Exercise & Cognition

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Cognitive Function: Effects of Physical & Mental Exercise

16 Recent Studies

Kenneth S. Pope, Ph.D., ABPP

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The following resource may help therapists, counselors, patients, and their families who wish to keep abreast of the rapidly evolving research on the effects of physical and mental exercise on cognitive functioning.


I've pulled together some recent (i.e., published in 2015-2016) research on exercise and cognition. 


I'll continue to update this resource from time to time, but currently there are 16 citations with excerpts below.


One of the other pages on this site that some visitors may find helpful is "Resources for People with Alzheimer's, Family, & Clinicians."


Here are 16 studies published in 2015-2016:


Barcelos, N., et al. (2015). "Aerobic and cognitive exercise (ACE) pilot study for older adults: Executive function improves with cognitive challenge while exergaming." Journal of the International Neuropsychological Society 21(10): 768-779.


            Excerpt: "Dementia cases are increasing worldwide; thus, investigators seek to identify interventions that might prevent or ameliorate cognitive decline in later life. Extensive research confirms the benefits of physical exercise for brain health….  Interactive mental and physical exercise, as in aerobic exergaming, not only motivates, but has also been found to yield cognitive benefit above and beyond traditional exercise. This pilot study sought to investigate whether greater cognitive challenge while exergaming would yield differential outcomes in executive function and generalize to everyday functioning….  Those in the high cognitive demand group performed better than those in the low cognitive dose condition. Everyday function improved across both exercise conditions….data indicate that for older adults, cognitive benefit while exergaming increased concomitantly with higher doses of interactive mental challenge.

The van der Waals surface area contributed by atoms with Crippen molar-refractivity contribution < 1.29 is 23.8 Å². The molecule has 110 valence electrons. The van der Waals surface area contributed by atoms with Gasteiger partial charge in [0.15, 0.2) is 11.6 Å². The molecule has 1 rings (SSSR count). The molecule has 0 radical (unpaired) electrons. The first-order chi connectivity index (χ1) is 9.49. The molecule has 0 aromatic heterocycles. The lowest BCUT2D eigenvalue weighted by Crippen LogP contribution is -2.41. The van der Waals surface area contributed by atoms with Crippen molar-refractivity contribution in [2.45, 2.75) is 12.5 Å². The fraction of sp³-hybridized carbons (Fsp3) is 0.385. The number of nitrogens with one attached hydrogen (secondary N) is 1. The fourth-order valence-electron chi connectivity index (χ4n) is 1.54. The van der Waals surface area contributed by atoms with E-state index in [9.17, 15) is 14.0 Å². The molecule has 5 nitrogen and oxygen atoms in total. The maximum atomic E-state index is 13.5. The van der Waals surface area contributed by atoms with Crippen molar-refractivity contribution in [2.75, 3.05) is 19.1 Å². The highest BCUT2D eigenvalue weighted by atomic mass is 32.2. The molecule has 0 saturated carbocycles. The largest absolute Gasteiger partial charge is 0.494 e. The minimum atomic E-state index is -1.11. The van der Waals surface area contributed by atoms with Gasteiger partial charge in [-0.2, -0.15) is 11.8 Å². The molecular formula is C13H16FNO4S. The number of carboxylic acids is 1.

Best, J. R., et al. (2015). "Long-term effects of resistance exercise training on cognition and brain volume in older women: Results from a randomized controlled trial." Journal of the International Neuropsychological Society 21(10): 745-756.


            Excerpt: "Aerobic exercise training has been shown to attenuate cognitive decline and reduce brain atrophy with advancing age. The extent to which resistance exercise training improves cognition and prevents brain atrophy is less known, and few studies include long-term follow-up cognitive and neuroimaging assessments…. At 2-year follow-up, both frequencies of resistance training promoted executive function compared to balance-and-toning….  Additionally, twice-weekly resistance training promoted memory…, reduced cortical white matter atrophy…, and increased peak muscle power…at 2-year follow-up relative to balance-and-toning. These effects were independent of one another. These findings suggest resistance training may have a long-term impact on cognition and white matter volume in older women.


Castellar, E. N., et al. (2015). "Cognitive abilities, digital games and arithmetic performance enhancement: A study comparing the effects of a math game and paper exercises." Computers & Education 85: 123-133.


            Excerpt: "In a previous study, it was found that playing Monkey Tales, a game aimed at training arithmetic skills, helped second grade pupils to increase their accuracy in mental calculation as compared to paper exercises. In this follow up study we explore whether traditional methods and game training differ in terms of the cognitive processes that both are able to impact….  We found some evidence suggesting that arithmetic performance enhancement induced by game play and paper exercises differ not only in terms of enjoyment but also of working memory capacity improvements."